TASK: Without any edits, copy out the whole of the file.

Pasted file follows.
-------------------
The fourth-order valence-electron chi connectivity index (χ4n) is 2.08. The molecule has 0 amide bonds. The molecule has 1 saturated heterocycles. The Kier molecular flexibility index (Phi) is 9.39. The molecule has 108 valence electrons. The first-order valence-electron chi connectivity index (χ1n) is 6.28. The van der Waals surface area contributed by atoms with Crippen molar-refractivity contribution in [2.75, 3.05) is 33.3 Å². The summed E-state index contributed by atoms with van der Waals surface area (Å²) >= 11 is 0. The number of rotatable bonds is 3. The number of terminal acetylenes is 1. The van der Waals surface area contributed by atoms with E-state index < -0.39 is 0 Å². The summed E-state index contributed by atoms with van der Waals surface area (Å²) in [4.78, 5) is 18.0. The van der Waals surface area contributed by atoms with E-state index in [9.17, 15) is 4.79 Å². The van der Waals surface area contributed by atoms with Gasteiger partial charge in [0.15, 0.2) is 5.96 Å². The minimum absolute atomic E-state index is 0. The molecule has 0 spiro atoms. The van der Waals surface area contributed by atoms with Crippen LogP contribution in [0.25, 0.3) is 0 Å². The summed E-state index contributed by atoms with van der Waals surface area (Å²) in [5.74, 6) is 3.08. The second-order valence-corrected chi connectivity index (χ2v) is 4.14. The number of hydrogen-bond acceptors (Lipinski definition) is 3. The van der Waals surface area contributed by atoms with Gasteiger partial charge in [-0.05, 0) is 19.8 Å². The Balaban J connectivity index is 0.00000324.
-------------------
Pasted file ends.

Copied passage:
The fourth-order valence-electron chi connectivity index (χ4n) is 2.08. The molecule has 0 amide bonds. The molecule has 1 saturated heterocycles. The Kier molecular flexibility index (Phi) is 9.39. The molecule has 108 valence electrons. The first-order valence-electron chi connectivity index (χ1n) is 6.28. The van der Waals surface area contributed by atoms with Crippen molar-refractivity contribution in [2.75, 3.05) is 33.3 Å². The summed E-state index contributed by atoms with van der Waals surface area (Å²) >= 11 is 0. The number of rotatable bonds is 3. The number of terminal acetylenes is 1. The van der Waals surface area contributed by atoms with E-state index < -0.39 is 0 Å². The summed E-state index contributed by atoms with van der Waals surface area (Å²) in [4.78, 5) is 18.0. The van der Waals surface area contributed by atoms with E-state index in [9.17, 15) is 4.79 Å². The van der Waals surface area contributed by atoms with Gasteiger partial charge in [0.15, 0.2) is 5.96 Å². The minimum absolute atomic E-state index is 0. The molecule has 0 spiro atoms. The van der Waals surface area contributed by atoms with Crippen LogP contribution in [0.25, 0.3) is 0 Å². The summed E-state index contributed by atoms with van der Waals surface area (Å²) in [5.74, 6) is 3.08. The second-order valence-corrected chi connectivity index (χ2v) is 4.14. The number of hydrogen-bond acceptors (Lipinski definition) is 3. The van der Waals surface area contributed by atoms with Gasteiger partial charge in [-0.05, 0) is 19.8 Å². The Balaban J connectivity index is 0.00000324.